I am thinking about leading a seminar entitled "Keeping Students in Canvas." I want to demonstrate ways to embed content into Canvas pages rather than linking to it. I think it keeps students more on task, but I don't have any evidence for this. Do you know of any papers or articles where the authors discuss embedding vs hyperlinking content? I did a quick google scholar search but didn't find much - and I'm not even sure if I'm using the right search terms.
Please let me know if you have any evidence (aside from anecdotal, of course) why embedding content - or keeping it in one system is better than making students click on a link. I guess I should ask for any data that doesn't show a difference, too.
I'd also like to know if you would be interested in such a presentation or if you think others might be.
I have nothing but anecdotal evidence and my own pedagogical practices that support your premise, but.................... I sure want to see the results of your study once it is completed! I suspect the data will support our position, but I would want to know either way!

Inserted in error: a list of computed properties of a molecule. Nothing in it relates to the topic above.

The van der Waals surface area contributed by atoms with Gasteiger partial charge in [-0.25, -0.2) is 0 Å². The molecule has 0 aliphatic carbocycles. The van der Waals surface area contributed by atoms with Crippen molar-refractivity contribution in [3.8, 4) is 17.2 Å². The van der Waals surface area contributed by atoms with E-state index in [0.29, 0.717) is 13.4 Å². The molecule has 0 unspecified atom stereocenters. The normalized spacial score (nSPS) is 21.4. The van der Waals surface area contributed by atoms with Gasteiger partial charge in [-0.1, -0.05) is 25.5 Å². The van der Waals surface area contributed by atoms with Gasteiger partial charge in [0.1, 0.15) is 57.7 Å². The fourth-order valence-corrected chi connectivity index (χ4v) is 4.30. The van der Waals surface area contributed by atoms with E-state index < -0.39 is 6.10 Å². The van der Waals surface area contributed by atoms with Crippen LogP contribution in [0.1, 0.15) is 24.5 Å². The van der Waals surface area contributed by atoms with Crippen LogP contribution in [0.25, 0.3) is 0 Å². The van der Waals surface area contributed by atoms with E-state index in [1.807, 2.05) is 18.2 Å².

I do know that there is considerable evidence that simplified navigation does benefit students, and is an UDL best practice. Can that be extrapolated to include navigation to and from external websites? I think so, but I am going to search and see what I learn, and I will share it with you.
Here's a start, and I know it is simply examining course navigation, but the principles are the same: Improving Course Navigation, Diane Finley, Prince George's Community College.
Hi @debra_mansperge ,
It isn't much, but I did come across something small in an article I used for our Universal Design guide.
Reyna, Jorge. (2013). The importance of visual design and aesthetics in e-learning. Training & Development Magazine. Vol 40.
On page 30, under "Presenting information effectively".
If I see anything else, I'll let you know.